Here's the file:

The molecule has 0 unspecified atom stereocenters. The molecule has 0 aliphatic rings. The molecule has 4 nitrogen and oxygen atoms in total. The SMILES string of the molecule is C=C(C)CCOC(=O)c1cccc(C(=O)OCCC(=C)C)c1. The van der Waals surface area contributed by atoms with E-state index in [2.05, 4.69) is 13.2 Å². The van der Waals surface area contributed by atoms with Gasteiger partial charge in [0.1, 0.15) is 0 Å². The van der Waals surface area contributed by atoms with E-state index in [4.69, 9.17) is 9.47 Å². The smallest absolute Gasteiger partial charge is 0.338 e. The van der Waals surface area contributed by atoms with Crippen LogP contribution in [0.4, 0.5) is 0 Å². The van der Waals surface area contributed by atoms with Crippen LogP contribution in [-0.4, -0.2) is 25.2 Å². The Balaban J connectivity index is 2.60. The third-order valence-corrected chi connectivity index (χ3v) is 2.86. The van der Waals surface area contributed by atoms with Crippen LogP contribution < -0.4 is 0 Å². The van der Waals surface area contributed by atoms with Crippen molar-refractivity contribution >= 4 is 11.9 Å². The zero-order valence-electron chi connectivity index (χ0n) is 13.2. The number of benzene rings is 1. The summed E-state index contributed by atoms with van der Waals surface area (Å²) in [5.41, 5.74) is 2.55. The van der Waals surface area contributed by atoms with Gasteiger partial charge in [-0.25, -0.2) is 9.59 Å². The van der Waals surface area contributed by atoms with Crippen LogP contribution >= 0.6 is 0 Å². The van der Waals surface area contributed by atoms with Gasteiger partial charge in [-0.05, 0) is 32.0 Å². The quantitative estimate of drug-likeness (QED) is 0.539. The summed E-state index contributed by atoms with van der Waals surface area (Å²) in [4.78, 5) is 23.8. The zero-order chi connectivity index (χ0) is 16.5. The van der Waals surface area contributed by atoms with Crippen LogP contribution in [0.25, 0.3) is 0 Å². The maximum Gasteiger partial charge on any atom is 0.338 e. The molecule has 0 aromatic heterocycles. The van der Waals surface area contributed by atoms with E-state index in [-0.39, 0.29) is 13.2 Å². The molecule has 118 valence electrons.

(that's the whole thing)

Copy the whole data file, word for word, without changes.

The molecule has 0 unspecified atom stereocenters. The molecule has 0 aliphatic rings. The molecule has 4 nitrogen and oxygen atoms in total. The SMILES string of the molecule is C=C(C)CCOC(=O)c1cccc(C(=O)OCCC(=C)C)c1. The van der Waals surface area contributed by atoms with E-state index in [2.05, 4.69) is 13.2 Å². The van der Waals surface area contributed by atoms with Gasteiger partial charge in [0.1, 0.15) is 0 Å². The van der Waals surface area contributed by atoms with E-state index in [4.69, 9.17) is 9.47 Å². The smallest absolute Gasteiger partial charge is 0.338 e. The van der Waals surface area contributed by atoms with Crippen LogP contribution in [0.4, 0.5) is 0 Å². The van der Waals surface area contributed by atoms with Crippen LogP contribution in [-0.4, -0.2) is 25.2 Å². The Balaban J connectivity index is 2.60. The third-order valence-corrected chi connectivity index (χ3v) is 2.86. The van der Waals surface area contributed by atoms with Crippen LogP contribution < -0.4 is 0 Å². The van der Waals surface area contributed by atoms with Crippen molar-refractivity contribution >= 4 is 11.9 Å². The zero-order valence-electron chi connectivity index (χ0n) is 13.2. The number of benzene rings is 1. The summed E-state index contributed by atoms with van der Waals surface area (Å²) in [5.41, 5.74) is 2.55. The van der Waals surface area contributed by atoms with Gasteiger partial charge in [-0.25, -0.2) is 9.59 Å². The van der Waals surface area contributed by atoms with Crippen LogP contribution >= 0.6 is 0 Å². The van der Waals surface area contributed by atoms with Gasteiger partial charge in [-0.05, 0) is 32.0 Å². The quantitative estimate of drug-likeness (QED) is 0.539. The summed E-state index contributed by atoms with van der Waals surface area (Å²) in [4.78, 5) is 23.8. The zero-order chi connectivity index (χ0) is 16.5. The van der Waals surface area contributed by atoms with Crippen LogP contribution in [0.25, 0.3) is 0 Å². The maximum Gasteiger partial charge on any atom is 0.338 e. The molecule has 0 aromatic heterocycles. The van der Waals surface area contributed by atoms with E-state index in [-0.39, 0.29) is 13.2 Å². The molecule has 118 valence electrons.